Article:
2010 BMW X5 xDrive35d

The diesel engines we've been promised for the past few years are finally hitting the U.S. market. Anyone who has travelled to Europe probably noticed that about half of the vehicles on the road were powered by diesel engines. The current crop of European diesels headed to America are incredibly clean and refined with virtually no noticeable diesel traits other than superior fuel economy.

I was particularly surprised by how high the engine in the X5 35d will rev. Last night I was driving with a friend, and the subject of the Toyota recall fiasco came up. To demonstrate how easy it could be to fix the sudden-unintended-acceleration dilemma, I floored the accelerator and shifted into neutral. I was surprised that the diesel engine raced up to 5000 rpm before hitting the rev limiter. It wasn't that long ago when gasoline engines in SUVs hardly revved past 5000 rpm.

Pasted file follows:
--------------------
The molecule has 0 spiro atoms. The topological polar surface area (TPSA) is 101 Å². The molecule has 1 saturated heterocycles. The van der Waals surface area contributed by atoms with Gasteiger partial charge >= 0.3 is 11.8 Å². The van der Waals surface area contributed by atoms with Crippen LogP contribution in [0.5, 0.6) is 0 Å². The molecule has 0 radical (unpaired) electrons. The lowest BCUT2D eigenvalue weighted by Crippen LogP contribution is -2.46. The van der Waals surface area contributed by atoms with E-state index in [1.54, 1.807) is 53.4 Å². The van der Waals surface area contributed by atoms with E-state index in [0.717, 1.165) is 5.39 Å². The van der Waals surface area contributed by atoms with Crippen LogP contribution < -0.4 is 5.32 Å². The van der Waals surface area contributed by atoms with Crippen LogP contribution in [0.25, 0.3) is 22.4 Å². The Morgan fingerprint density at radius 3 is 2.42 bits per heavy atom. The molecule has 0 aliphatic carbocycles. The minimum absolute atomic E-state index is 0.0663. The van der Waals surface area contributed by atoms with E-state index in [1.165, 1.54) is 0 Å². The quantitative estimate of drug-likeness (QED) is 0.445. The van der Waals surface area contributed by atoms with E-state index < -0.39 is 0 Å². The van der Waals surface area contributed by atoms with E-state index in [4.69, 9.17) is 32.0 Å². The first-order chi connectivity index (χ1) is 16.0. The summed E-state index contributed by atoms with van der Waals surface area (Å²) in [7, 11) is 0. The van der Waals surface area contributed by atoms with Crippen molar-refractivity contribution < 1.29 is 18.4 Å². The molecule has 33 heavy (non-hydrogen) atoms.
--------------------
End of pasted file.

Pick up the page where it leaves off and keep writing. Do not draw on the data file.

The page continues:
There's a little more diesel clatter coming through the cabin in the X5 than an Audi Q7 TDI, but the engine is still far quieter than most consumers would expect from a diesel. Power delivery is also quite good since the torque comes on strong and quickly. Leaving a stop feels very quick, so drivers are unlikely to have complaints about acceleration unless the vehicle is at highway speeds, a common complaint since diesels are typically down on horsepower compared to gasoline engines.

Phil Floraday, Senior Online Editor

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Too bad BMW didnt bring the SINGLE turbo diesel engine. We would get much better mileage. 30 mpg

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